The Java ProcessBuilder class provides an interface for starting and communicating with a new process that runs outside the Java process that started it. Also see Runtime.exec method.

This new process is managed by the operating system, as part of process management. It has a self-contained execution environment, generally with a complete, private set of basic run-time resources: in particular, with its own memory space.

This post describes a problem with pdftoppm, one of the Poppler utilities also used by SavaPage:

“I'm running pdftoppm to convert a user-provided PDF into a 300DPI image. This works great, except if the user provides an PDF with a very large page size. pdftoppm will allocate enough memory to hold a 300DPI image of that size in memory, which for a 100 inch square page is 100*300 * 100*300 * 4 bytes per pixel = 3.5GB. A malicious user could just give me a silly-large PDF and cause all kinds of problems”

Indeed, what will happen when an A0 sized PDF is offered for pdftoppm -png conversion, or perhaps an invalid PDF that will trigger a program bug that leads to excessive memory consumption?

We have to protect the SavaPage server process from excessive memory consumption of forked processes.

With ulimit we can check and limit various process resources:

# Check resources of user 'savapage'
# -S (soft limits) of -a (all) resources
sudo su - savapage -c "ulimit -Sa"
Soft limits are the current setting for a particular limit. They can be increased only to the current hard limit setting.
Display all current soft settings with: ulimit -Sa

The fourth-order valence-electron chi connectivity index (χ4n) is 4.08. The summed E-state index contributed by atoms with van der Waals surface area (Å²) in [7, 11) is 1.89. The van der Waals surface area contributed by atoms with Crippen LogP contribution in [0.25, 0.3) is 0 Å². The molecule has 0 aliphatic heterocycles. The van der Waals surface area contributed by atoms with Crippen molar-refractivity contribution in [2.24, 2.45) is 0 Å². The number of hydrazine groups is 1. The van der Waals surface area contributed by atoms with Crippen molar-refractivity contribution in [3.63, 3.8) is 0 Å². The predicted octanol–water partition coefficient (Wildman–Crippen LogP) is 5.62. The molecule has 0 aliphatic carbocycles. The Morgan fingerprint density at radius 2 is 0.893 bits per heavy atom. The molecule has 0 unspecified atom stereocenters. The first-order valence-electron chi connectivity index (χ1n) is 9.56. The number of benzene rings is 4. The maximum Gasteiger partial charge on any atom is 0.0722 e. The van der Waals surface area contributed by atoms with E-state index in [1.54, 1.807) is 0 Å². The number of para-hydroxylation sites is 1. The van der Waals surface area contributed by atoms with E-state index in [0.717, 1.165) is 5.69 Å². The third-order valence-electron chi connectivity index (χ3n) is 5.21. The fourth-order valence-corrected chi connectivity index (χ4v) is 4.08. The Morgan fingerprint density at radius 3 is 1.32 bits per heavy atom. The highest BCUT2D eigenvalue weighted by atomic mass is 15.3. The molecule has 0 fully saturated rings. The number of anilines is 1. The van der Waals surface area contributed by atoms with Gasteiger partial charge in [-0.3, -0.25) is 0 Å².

Hard limits are the maximum limit that can be configured. Any changes to these require root access.
Display all current hard settings with: ulimit -Ha

We focus on the virtual memory (kbytes, -v) resource, since the virtual address space is a good approximation for the memory used. Things get more complicated when a process spawns other processes: see Limiting time and memory consumption of a program in Linux. But we assume this is not the case for the simple programs used by SavaPage.

Let's do some tests to get a feel of what ulimit does. Open a terminal session …

# Check
ulimit -Sv
# this will probably show "unlimited"
# Set soft limit of virtual memory to 500MB 
# (the setting lives in this session only)
ulimit -Sv 500000
# Check again
ulimit -Sv
A simple tactic is to use ulimit at the invocation of the new child process, as shown below:
# The 'sh' command simulates the Java exec.
sh -c "ulimit -Sv 500000;pdftoppm -png -f 1 -l 1 test.pdf > test.png"
# You can also throw cpu time (seconds, -t) in the mix
sh -c "ulimit -Sv 500000;ulimit -St 2;pdftoppm -png -f 1 -l 1 test.pdf > test.png"

/etc/security/limits.conf holds the system wide limits for various users. The following lines could be added at the end of this file to set global virtual memory limits (the as keyword):

savapage  hard as 500000
savapage  soft as 500000 

Configure ulimit properties for various exec commands in file. For example:

# This property will resolve as: 
#   ulimit -Sv 500000;ulimit -St 4;pdftoppm
java.runtime.exec.ulimit.pdftoppm = -Sv 500000;-St 4

Use /etc/security/limits.conf to limit virtual memory for user savapage.


This will also limit the java process of the SavaPage server. Besides, java has its own command line options to allocate JVM memory. Therefore, set ulimit -Sv unlimited; when starting the java server process.


systemd has its own way to limit memory to the java process:

systemctl show savapage.service | grep MemoryLimit

However, when java exec forks a child process, that process gets its ulimit values from /etc/security/limits.conf

Relying on one “System Config” limits.conf value for all types of forked child processes is too crude a mechanism. Therefore, a more tailored approach with “SavaPage Config” is recommended.
  • savapage/rfc/linux-ulimit-java-exec.txt
  • Last modified: 2019/05/22 19:13
  • by rijk